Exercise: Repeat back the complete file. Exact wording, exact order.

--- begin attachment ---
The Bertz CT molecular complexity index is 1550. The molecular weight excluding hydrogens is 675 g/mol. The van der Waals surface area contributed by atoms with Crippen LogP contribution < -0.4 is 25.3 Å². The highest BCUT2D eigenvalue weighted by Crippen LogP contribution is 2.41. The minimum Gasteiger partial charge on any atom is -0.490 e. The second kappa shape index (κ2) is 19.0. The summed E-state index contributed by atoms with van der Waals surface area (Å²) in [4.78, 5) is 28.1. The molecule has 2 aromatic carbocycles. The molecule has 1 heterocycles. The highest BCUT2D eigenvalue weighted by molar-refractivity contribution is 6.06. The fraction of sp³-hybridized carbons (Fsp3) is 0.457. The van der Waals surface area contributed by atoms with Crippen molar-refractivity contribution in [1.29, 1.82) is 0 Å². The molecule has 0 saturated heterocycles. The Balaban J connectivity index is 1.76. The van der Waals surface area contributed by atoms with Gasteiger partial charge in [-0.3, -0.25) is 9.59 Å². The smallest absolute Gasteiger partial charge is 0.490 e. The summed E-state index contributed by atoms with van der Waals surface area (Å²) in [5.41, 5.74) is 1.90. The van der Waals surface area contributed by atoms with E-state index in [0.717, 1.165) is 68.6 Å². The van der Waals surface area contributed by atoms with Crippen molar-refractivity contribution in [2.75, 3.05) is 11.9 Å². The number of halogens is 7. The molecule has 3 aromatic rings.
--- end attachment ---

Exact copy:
The Bertz CT molecular complexity index is 1550. The molecular weight excluding hydrogens is 675 g/mol. The van der Waals surface area contributed by atoms with Crippen LogP contribution < -0.4 is 25.3 Å². The highest BCUT2D eigenvalue weighted by Crippen LogP contribution is 2.41. The minimum Gasteiger partial charge on any atom is -0.490 e. The second kappa shape index (κ2) is 19.0. The summed E-state index contributed by atoms with van der Waals surface area (Å²) in [4.78, 5) is 28.1. The molecule has 2 aromatic carbocycles. The molecule has 1 heterocycles. The highest BCUT2D eigenvalue weighted by molar-refractivity contribution is 6.06. The fraction of sp³-hybridized carbons (Fsp3) is 0.457. The van der Waals surface area contributed by atoms with Crippen molar-refractivity contribution in [1.29, 1.82) is 0 Å². The molecule has 0 saturated heterocycles. The Balaban J connectivity index is 1.76. The van der Waals surface area contributed by atoms with Gasteiger partial charge in [-0.3, -0.25) is 9.59 Å². The smallest absolute Gasteiger partial charge is 0.490 e. The summed E-state index contributed by atoms with van der Waals surface area (Å²) in [5.41, 5.74) is 1.90. The van der Waals surface area contributed by atoms with E-state index in [0.717, 1.165) is 68.6 Å². The van der Waals surface area contributed by atoms with Crippen molar-refractivity contribution in [2.75, 3.05) is 11.9 Å². The number of halogens is 7. The molecule has 3 aromatic rings.